10. This issue has been debated before (probably several times!) and I mostly agree with Marc on the issue of adding steering capacity. The airframe is not designed for side loads and designing a foolproof linkage to the canard type rudder system may be trickier than it seems. However, I think the Cozy type airframes need an energy absorbing nose gear with a larger wheel. This is partly motivated, for me, because it is looking like I may have to do my initial testing from a 5000' grass field. But, I have also heard several stories about slightly hard landings that could have been disastrous because of the bounce from the springy fiberglass nose wheel support. A couple of weeks ago, while I was at the gym, a show was on TV (without sound) that showed a small jet military trainer with a beautiful, small, maybe easy to copy, trailing link, nose gear. I've been mulling over this issue for several months and seeing the trailing link gear stimulated me to get active on it again. Aubrey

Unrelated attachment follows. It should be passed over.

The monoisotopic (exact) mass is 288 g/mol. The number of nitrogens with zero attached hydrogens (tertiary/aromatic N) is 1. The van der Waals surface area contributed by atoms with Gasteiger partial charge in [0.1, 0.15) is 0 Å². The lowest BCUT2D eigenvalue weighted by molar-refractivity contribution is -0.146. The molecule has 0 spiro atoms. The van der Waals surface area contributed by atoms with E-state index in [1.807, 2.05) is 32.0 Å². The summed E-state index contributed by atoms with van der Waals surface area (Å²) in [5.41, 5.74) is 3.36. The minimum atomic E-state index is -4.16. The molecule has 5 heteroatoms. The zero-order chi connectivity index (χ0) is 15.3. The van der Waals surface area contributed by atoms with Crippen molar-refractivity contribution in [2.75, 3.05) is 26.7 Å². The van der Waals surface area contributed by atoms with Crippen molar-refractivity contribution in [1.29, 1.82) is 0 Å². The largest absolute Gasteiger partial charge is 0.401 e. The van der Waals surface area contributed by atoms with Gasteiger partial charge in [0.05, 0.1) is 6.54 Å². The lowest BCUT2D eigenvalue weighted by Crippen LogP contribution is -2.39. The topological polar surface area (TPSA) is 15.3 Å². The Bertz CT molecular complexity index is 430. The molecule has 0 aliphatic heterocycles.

11. Tony, I would like to take a look at the steerable nose gear adaptation of the motorcycle fork. Please send me a copy of the files. I'm using DesignCAD which can open most any CAD file. BTW can anyone steer me toward the old post that appeared either here or on the Canard Aviation Forum within the past two weeks that had the picture of the canard with the trailing link main gear struts. The original post was a question about identifying the aircraft. It appeared briefly when someone posted a reply. Now, I can't find it. I wrote the contributor to ask if he could post more pictures of the trailing link gear. But, his e-mail link failed. Thanks, Aubrey